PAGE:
Friday, February 24, 2012

Why I'm Mad at Sesame Street

     I was born in late 1970.  Like many of my friends, in the mid to late 70's I loved me some Sesame Street.  I was a sucker for their simple yet catchy songs, puppets of all sizes, and educational, yet still amusing story lines.  But there was one aspect of the show that I didn't like, about a certain wooly mammoth named Snuffleupagus.
     "Snuffy" was a good friend of Big Bird's, and together they had various fun adventures.  But there was just one problem.  Only Big Bird actually met Snuffy--through a series of plot contrivances no other characters saw him.  Big Bird was constantly accused of making up an imaginary friend by the others (including the human adults), especially when he appeared to be blaming mistakes on the missing mammoth.  Being a small child, I didn't realize that this was the character's trademark, that it was supposed to be funny and his "thing."  And it really bothered me.  Every episode I was frustrated again, and I would exclaim something like, "Snuffy went around the corner just before everyone else showed up to see him.  I can't believe it happened again!"
     Well, I grew up, of course, and graduated to other shows, such as "Three's Company."  (I realize that Three's Company was actually less sophisticated than Sesame Street, but in my defense 1) 12-14 year olds have proven, time and again, that they have crappy taste in television shows, music, movies, etc. and 2) This was long before the Internet, and we didn't have cable TV.  Pubescent boys had to make do with whatever they could get for even PG type jiggling.)
     Flash forward to 1992 or so.  I'm in college, and, on a whim, feeling nostalgic, I sat down and watched an episode of Sesame Street for the first time in well over a decade.  I noticed that they included some nods to the parents watching along with their kids, such as a how-to-cross-the-street safety sketch modeled after "The Twilight Zone," called, obviously, "The Crossing Zone."  And then what happens?  I learn that EVERYONE SEES SNUFFLEUPAGUS NOW.  It's completely mundane, and not a big deal at all.  So I got pretty pissed--"Screw you, Sesame Street!" I yelled.  "Where were you back when I needed you, back when I was a five year old almost giving himself an ulcer?!"  I resolved never to watch again.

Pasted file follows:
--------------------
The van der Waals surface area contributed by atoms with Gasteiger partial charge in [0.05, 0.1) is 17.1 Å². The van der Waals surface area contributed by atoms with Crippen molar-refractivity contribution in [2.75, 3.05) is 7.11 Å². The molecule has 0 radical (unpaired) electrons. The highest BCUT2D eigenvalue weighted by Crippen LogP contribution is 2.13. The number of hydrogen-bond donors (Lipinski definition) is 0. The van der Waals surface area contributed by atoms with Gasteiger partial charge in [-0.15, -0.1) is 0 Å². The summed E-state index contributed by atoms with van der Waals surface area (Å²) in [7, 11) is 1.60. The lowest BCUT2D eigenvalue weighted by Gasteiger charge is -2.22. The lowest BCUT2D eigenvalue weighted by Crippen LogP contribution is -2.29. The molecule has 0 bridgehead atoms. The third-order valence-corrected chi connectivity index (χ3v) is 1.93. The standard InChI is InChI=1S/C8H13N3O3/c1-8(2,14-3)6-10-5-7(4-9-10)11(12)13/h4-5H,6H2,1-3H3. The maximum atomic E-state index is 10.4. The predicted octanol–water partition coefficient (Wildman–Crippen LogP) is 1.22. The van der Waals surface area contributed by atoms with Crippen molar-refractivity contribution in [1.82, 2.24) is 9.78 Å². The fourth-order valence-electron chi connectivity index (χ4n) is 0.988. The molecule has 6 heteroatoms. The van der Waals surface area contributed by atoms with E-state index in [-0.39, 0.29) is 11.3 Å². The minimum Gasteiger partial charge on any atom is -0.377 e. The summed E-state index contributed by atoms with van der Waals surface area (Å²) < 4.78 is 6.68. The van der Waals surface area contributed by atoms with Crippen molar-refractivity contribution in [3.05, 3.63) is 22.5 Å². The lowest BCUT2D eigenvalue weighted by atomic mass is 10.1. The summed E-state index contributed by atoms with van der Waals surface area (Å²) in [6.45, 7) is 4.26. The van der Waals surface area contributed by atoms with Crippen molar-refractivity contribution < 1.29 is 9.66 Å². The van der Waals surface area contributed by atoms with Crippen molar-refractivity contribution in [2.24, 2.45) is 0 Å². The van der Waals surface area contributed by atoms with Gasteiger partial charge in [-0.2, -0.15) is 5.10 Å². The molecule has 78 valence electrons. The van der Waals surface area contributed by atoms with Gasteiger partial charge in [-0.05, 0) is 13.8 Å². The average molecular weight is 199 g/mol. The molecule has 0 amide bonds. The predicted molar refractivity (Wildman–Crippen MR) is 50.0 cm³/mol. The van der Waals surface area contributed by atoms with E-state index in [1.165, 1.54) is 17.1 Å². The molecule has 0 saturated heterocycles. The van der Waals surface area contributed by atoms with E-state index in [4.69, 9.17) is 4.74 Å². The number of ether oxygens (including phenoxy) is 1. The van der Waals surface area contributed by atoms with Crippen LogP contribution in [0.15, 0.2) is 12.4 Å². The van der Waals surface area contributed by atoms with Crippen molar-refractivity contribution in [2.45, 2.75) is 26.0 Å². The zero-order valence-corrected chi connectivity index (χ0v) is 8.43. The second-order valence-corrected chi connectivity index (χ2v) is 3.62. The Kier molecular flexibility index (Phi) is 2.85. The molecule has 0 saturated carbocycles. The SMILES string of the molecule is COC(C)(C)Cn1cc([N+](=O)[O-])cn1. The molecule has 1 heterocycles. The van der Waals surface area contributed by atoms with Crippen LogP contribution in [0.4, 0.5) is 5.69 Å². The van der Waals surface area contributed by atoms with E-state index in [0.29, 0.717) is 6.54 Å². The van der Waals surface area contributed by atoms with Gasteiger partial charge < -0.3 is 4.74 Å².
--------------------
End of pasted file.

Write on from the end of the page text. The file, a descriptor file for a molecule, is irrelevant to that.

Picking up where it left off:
Now we do have the Internet, as I've mentioned, so I did a little checking up on ol' Snuffy.  I learned (or relearned?  Can't recall) some facts about him.  First off, his full name is actually Aloysius Snuffleupagus, and he's very close in age to me--first shown in Nov., 1971 (Like many TV characters he doesn't seem to age, evidenty, as he still attends "Snufflegarten.").  He also has a younger sister named Alice.
      Then I got to a discussion of what infuriated me so, when everyone on the show started seeing him, which happened in 1985.  His performer at the time, Martin P. Robinson, during an interview gave a disturbing yet valid reason for changing the usual plot.  At that time, there had been several high-profile pedophile cases.  Sesame Street was concerned that if adults were shown never believing Big Bird about Snuffy, even though he was telling the truth, that kids might think that adults wouldn't believe them if they revealed that they'd been molested, that they would accuse them of making things up.  Clearly, I'm not about to mock this, this seems like sound reasoning.  Once again Sesame Street used their delightfully absurd puppets to help teach kids important lessons.
      But shit, Sesame Street, for one kid's stress and frustration levels, you were a little too late!

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